Oahu, Hawaii’s most populous island, will now severely limit Airbnbs and short-term vacation rentals

Ooh, Hawaii third-largest island, will now impose new restrictions on where Airbnb, Vrbo and other short-term rental properties can be located in Honolulu and on the island.

In a move that has upset landlords and other short-term rental operators, Honolulu Mayor Rick Blangiardi – whose office pushed for the presentation of the bill to the municipal council — signed a bill that would impose significant limitations not only on where Airbnbs and Vrbos can be found, but also on how long short-term rentals can be held across large swaths of the island.

“We could feel the outcry from our communities across the island over what had happened with illegal vacation rentals,” Blangiardi said at a press conference on Tuesday. “[This] is to revive our neighborhoods, where people grow, where families are raised and not mini-hotels, but neighborhoods for which they were designed, a source of great pride for all of us who have raised families here in Oahu.

The bill will require rentals in most areas of Oahu to have a 90-day minimum stay, according to Honolulu Star-Advertiser. Shorter stays, with a minimum of 30 days, are only permitted at properties located in resort zoning areas, namely Koolina, Kuilima, Makaha and parts of Waikiki.

As reported by Hawaii News Now, the legislation was passed by the city council earlier this month with near complete unanimity – an 8 to 1 vote. Only one council member, Andria Tupola, voted no. Tupola, whose district is in the west of the island, expressed concern that past regulation of illegal rental properties has already failed, according to Hawaii News Now.

She also expressed concern about a potential conflict of interest after the head of the Honolulu Permits Department stepped down from working on this legislation. Joy Uchida, the wife of Dean Uchida, director of the Honolulu Department of Planning and Permits, is employed by a company that owns many condo-hotel properties in Waikiki and could benefit from this legislation.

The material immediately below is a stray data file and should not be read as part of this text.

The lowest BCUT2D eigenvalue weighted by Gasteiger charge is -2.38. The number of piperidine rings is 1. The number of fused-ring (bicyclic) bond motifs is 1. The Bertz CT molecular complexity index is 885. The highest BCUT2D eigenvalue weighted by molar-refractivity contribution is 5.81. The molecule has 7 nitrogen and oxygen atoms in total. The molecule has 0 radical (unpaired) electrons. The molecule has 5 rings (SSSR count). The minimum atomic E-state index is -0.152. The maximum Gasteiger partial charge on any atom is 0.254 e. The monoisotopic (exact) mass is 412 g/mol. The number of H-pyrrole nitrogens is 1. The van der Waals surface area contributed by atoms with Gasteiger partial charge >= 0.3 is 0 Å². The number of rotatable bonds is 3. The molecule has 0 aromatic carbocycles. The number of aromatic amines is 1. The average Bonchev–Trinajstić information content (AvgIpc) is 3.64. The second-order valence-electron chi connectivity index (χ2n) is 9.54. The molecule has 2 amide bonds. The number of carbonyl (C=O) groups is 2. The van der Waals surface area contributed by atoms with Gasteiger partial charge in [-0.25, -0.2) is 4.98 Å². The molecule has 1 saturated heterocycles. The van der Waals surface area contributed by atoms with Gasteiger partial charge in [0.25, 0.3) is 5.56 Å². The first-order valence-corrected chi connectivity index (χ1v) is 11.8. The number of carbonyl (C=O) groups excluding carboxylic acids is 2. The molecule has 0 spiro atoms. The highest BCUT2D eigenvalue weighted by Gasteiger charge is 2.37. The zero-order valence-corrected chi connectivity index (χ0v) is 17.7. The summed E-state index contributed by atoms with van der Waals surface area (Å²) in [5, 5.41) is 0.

Honolulu Civil Beat reports that Bill, which would come into force in 180 days, would impose new restrictions on short-term rentals, such as requiring a parking space for all rooms rented in residential areas and prohibiting illicit operators from advertising of these properties.

Proponents of the legislation noted that unfettered short-term rentals, especially during the pandemic, have contributed to skyrocketing rents in Honolulu, where Zumper rental site says the cost of a bedroom is $1,600, and across the island. They also note that tourists have invaded residential areas, says Civil Beat, where they previously spent the majority of their time in Waikiki and other nearby areas. Hoteliers are also in favor of the bill.

But the debate leading up to Blangiardi’s signing has been tense – with hosts and short-term rental services challenging the bill on the grounds that it harms landlords and favors hotels. The World Surf League has also voiced its opposition to the bill, arguing that the bill could act as a barrier to all surfing events organized by the league in Hawaii.

In a letter submitted to City Council and shared with SFGATE, Airbnb expressed concern that “implementing the bill would be impermissible under state law” and could make it more difficult for ‘critical users’ on the platform, such as first responders and disaster workers. .

Still, residents remain adamant that the bill could help Hawaii’s ongoing housing crisis.

“Any economic benefits of opening our residential areas to tourism are far outweighed by the negative impacts on our neighborhoods and local residents,” said Hawaii News Now resident Thomas Cestare.

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